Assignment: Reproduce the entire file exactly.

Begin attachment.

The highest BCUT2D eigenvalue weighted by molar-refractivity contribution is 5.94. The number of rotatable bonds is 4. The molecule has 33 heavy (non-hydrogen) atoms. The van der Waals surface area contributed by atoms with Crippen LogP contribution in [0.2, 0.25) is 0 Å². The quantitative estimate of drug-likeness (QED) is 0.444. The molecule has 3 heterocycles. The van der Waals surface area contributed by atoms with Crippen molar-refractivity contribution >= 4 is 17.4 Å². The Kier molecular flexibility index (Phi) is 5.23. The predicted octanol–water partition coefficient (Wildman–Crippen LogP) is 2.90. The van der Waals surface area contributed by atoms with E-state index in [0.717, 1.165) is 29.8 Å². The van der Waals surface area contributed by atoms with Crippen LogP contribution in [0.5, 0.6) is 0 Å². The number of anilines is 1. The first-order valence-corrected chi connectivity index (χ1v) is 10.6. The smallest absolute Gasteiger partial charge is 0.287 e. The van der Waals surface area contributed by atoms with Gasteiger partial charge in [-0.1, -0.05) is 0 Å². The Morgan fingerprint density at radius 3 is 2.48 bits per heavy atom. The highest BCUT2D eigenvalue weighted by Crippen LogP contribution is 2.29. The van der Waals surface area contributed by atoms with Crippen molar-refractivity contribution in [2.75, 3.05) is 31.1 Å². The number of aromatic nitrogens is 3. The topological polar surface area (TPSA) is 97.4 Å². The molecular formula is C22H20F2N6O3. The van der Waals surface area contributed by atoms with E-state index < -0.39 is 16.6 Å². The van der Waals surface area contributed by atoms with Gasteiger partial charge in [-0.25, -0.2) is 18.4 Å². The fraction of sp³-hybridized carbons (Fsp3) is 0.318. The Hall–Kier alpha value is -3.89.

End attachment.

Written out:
The highest BCUT2D eigenvalue weighted by molar-refractivity contribution is 5.94. The number of rotatable bonds is 4. The molecule has 33 heavy (non-hydrogen) atoms. The van der Waals surface area contributed by atoms with Crippen LogP contribution in [0.2, 0.25) is 0 Å². The quantitative estimate of drug-likeness (QED) is 0.444. The molecule has 3 heterocycles. The van der Waals surface area contributed by atoms with Crippen molar-refractivity contribution >= 4 is 17.4 Å². The Kier molecular flexibility index (Phi) is 5.23. The predicted octanol–water partition coefficient (Wildman–Crippen LogP) is 2.90. The van der Waals surface area contributed by atoms with E-state index in [0.717, 1.165) is 29.8 Å². The van der Waals surface area contributed by atoms with Crippen LogP contribution in [0.5, 0.6) is 0 Å². The number of anilines is 1. The first-order valence-corrected chi connectivity index (χ1v) is 10.6. The smallest absolute Gasteiger partial charge is 0.287 e. The van der Waals surface area contributed by atoms with Gasteiger partial charge in [-0.1, -0.05) is 0 Å². The Morgan fingerprint density at radius 3 is 2.48 bits per heavy atom. The highest BCUT2D eigenvalue weighted by Crippen LogP contribution is 2.29. The van der Waals surface area contributed by atoms with Crippen molar-refractivity contribution in [2.75, 3.05) is 31.1 Å². The number of aromatic nitrogens is 3. The topological polar surface area (TPSA) is 97.4 Å². The molecular formula is C22H20F2N6O3. The van der Waals surface area contributed by atoms with E-state index < -0.39 is 16.6 Å². The van der Waals surface area contributed by atoms with Gasteiger partial charge in [-0.25, -0.2) is 18.4 Å². The fraction of sp³-hybridized carbons (Fsp3) is 0.318. The Hall–Kier alpha value is -3.89.